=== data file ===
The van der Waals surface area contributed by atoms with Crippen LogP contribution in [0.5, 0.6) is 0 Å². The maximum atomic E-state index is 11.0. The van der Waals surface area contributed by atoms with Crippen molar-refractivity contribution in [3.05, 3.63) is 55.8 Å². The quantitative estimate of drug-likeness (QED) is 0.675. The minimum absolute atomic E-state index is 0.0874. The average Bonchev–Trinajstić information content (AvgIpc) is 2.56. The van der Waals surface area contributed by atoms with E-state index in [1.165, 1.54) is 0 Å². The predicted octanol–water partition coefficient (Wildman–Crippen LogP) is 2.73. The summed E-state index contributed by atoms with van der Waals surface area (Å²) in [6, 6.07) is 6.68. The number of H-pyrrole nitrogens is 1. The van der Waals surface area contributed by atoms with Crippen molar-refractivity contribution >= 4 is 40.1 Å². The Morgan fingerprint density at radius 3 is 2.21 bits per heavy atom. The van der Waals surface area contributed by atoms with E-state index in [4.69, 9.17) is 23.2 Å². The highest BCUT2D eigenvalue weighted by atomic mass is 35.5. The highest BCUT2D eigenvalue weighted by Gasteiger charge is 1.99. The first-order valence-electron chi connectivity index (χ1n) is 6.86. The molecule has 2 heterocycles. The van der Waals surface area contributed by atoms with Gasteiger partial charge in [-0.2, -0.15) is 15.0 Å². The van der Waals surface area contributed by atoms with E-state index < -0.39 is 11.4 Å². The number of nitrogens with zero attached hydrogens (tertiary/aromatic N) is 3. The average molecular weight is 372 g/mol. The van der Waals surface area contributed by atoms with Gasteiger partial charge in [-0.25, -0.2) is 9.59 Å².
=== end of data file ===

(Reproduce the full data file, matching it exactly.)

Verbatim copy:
The van der Waals surface area contributed by atoms with Crippen LogP contribution in [0.5, 0.6) is 0 Å². The maximum atomic E-state index is 11.0. The van der Waals surface area contributed by atoms with Crippen molar-refractivity contribution in [3.05, 3.63) is 55.8 Å². The quantitative estimate of drug-likeness (QED) is 0.675. The minimum absolute atomic E-state index is 0.0874. The average Bonchev–Trinajstić information content (AvgIpc) is 2.56. The van der Waals surface area contributed by atoms with E-state index in [1.165, 1.54) is 0 Å². The predicted octanol–water partition coefficient (Wildman–Crippen LogP) is 2.73. The summed E-state index contributed by atoms with van der Waals surface area (Å²) in [6, 6.07) is 6.68. The number of H-pyrrole nitrogens is 1. The van der Waals surface area contributed by atoms with Crippen molar-refractivity contribution >= 4 is 40.1 Å². The Morgan fingerprint density at radius 3 is 2.21 bits per heavy atom. The van der Waals surface area contributed by atoms with E-state index in [4.69, 9.17) is 23.2 Å². The highest BCUT2D eigenvalue weighted by atomic mass is 35.5. The highest BCUT2D eigenvalue weighted by Gasteiger charge is 1.99. The first-order valence-electron chi connectivity index (χ1n) is 6.86. The molecule has 2 heterocycles. The van der Waals surface area contributed by atoms with Gasteiger partial charge in [-0.2, -0.15) is 15.0 Å². The van der Waals surface area contributed by atoms with E-state index < -0.39 is 11.4 Å². The number of nitrogens with zero attached hydrogens (tertiary/aromatic N) is 3. The average molecular weight is 372 g/mol. The van der Waals surface area contributed by atoms with Gasteiger partial charge in [-0.25, -0.2) is 9.59 Å².